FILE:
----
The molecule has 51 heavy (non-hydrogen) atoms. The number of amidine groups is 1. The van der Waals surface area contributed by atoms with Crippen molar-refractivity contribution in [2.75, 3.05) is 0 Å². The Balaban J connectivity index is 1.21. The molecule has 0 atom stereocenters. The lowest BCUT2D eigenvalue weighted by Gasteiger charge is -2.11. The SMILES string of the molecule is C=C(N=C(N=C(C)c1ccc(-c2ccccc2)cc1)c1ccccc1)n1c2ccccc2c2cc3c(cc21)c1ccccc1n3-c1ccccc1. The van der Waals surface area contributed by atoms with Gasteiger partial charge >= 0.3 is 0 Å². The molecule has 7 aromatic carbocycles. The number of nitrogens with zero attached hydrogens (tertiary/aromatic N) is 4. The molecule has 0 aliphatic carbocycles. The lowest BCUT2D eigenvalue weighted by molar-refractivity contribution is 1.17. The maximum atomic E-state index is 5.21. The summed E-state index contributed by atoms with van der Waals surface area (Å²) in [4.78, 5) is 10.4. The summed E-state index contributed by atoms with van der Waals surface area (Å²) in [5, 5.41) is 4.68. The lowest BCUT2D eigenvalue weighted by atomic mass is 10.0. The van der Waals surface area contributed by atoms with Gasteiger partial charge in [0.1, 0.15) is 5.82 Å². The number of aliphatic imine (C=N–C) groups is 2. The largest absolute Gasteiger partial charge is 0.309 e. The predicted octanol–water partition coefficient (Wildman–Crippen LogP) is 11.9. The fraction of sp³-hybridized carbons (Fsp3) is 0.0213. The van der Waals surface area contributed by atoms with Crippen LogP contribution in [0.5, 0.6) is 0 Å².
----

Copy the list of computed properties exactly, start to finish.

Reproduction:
The molecule has 51 heavy (non-hydrogen) atoms. The number of amidine groups is 1. The van der Waals surface area contributed by atoms with Crippen molar-refractivity contribution in [2.75, 3.05) is 0 Å². The Balaban J connectivity index is 1.21. The molecule has 0 atom stereocenters. The lowest BCUT2D eigenvalue weighted by Gasteiger charge is -2.11. The SMILES string of the molecule is C=C(N=C(N=C(C)c1ccc(-c2ccccc2)cc1)c1ccccc1)n1c2ccccc2c2cc3c(cc21)c1ccccc1n3-c1ccccc1. The van der Waals surface area contributed by atoms with Gasteiger partial charge >= 0.3 is 0 Å². The molecule has 7 aromatic carbocycles. The number of nitrogens with zero attached hydrogens (tertiary/aromatic N) is 4. The molecule has 0 aliphatic carbocycles. The lowest BCUT2D eigenvalue weighted by molar-refractivity contribution is 1.17. The maximum atomic E-state index is 5.21. The summed E-state index contributed by atoms with van der Waals surface area (Å²) in [4.78, 5) is 10.4. The summed E-state index contributed by atoms with van der Waals surface area (Å²) in [5, 5.41) is 4.68. The lowest BCUT2D eigenvalue weighted by atomic mass is 10.0. The van der Waals surface area contributed by atoms with Gasteiger partial charge in [0.1, 0.15) is 5.82 Å². The number of aliphatic imine (C=N–C) groups is 2. The largest absolute Gasteiger partial charge is 0.309 e. The predicted octanol–water partition coefficient (Wildman–Crippen LogP) is 11.9. The fraction of sp³-hybridized carbons (Fsp3) is 0.0213. The van der Waals surface area contributed by atoms with Crippen LogP contribution in [0.5, 0.6) is 0 Å².